William Robinson (1838 - 1935):
William Robinson was born in County Down to a family of agricultural labourers. He was an Irish gardener and writer and began work on the estate of the Marquess of Waterford at Curraghmore. He went to the Irish National Botanic Garden at Glasnevin, where he was a student. From 1860 to 1861 he worked at Ballykilcavan and then moved to London where he joined the staff of the Royal Botanic Garden in Regent's Park and became the foreman in charge of the herbaceous plants. He contributed articles to the Gardeners' Chronicle and in 1866 was elected to the Linnean Society on the sponsorship of, among others, Charles Darwin. He spent 1867 in France, visiting gardens and produced two books: Gleaning from French Gardens (1868) and Parks and Gardens of Paris (1869). In 1870 he published Alpine Flowers for Gardens and The Wild Garden and a year later established a weekly journal Garden which he edited until 1899. It was then edited by Gertrude Jekyll and in 1927 became part of Homes and Gardens. In 1883 he published The English Flower Garden which ran to fifteen editions during his life. Other periodicals were established: Gardening Illustrated; Gardener's Chronicle, Cottage Gardening and Flora and Sylva. He edited W. Miller's translation of the Vilmorin book, The Vegetable Garden (1885 and reprinted in 1976) and published The Virgin's Bower, a book on clematis. He influenced the taste for informality in gardens.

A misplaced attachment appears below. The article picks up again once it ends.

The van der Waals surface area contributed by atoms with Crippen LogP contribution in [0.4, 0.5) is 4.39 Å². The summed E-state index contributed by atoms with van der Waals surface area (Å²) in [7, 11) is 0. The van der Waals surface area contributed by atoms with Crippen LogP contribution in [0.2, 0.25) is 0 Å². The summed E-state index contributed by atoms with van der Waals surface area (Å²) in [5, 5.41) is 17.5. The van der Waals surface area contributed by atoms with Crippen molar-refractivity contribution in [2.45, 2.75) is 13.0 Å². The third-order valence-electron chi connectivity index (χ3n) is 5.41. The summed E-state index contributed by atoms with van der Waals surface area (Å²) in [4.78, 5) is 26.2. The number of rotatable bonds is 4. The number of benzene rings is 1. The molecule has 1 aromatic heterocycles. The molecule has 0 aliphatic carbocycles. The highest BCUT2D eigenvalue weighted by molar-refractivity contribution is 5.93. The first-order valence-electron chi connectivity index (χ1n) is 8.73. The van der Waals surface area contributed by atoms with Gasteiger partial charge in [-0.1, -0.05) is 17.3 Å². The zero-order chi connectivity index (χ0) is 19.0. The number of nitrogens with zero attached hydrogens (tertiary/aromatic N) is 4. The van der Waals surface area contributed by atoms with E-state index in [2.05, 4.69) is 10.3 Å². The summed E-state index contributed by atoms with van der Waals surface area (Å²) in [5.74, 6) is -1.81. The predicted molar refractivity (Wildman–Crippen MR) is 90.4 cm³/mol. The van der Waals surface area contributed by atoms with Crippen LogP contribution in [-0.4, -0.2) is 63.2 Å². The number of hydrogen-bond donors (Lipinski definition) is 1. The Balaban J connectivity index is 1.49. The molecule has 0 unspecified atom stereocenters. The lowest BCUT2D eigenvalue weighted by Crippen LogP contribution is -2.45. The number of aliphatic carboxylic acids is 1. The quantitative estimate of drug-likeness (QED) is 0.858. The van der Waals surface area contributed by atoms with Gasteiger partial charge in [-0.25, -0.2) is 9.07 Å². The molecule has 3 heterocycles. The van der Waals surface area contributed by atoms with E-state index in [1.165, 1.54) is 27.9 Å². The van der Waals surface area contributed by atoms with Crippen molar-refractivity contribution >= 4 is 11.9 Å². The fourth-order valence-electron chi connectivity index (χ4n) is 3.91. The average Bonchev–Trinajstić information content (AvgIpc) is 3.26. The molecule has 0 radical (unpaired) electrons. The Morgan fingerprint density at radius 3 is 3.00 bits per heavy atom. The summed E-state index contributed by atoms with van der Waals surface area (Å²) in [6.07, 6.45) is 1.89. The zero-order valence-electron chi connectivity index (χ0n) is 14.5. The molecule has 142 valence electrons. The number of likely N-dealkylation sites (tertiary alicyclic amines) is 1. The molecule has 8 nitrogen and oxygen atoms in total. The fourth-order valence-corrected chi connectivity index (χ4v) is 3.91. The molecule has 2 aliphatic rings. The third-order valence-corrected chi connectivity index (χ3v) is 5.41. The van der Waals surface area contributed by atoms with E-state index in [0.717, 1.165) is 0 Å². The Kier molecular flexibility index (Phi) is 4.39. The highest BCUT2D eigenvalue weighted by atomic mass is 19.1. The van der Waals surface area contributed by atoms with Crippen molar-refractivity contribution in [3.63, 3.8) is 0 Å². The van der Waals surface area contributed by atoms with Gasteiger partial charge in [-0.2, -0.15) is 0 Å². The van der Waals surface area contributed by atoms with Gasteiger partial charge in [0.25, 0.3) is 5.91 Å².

|Born:||15 July 1838|
|Died:||12 May 1935|
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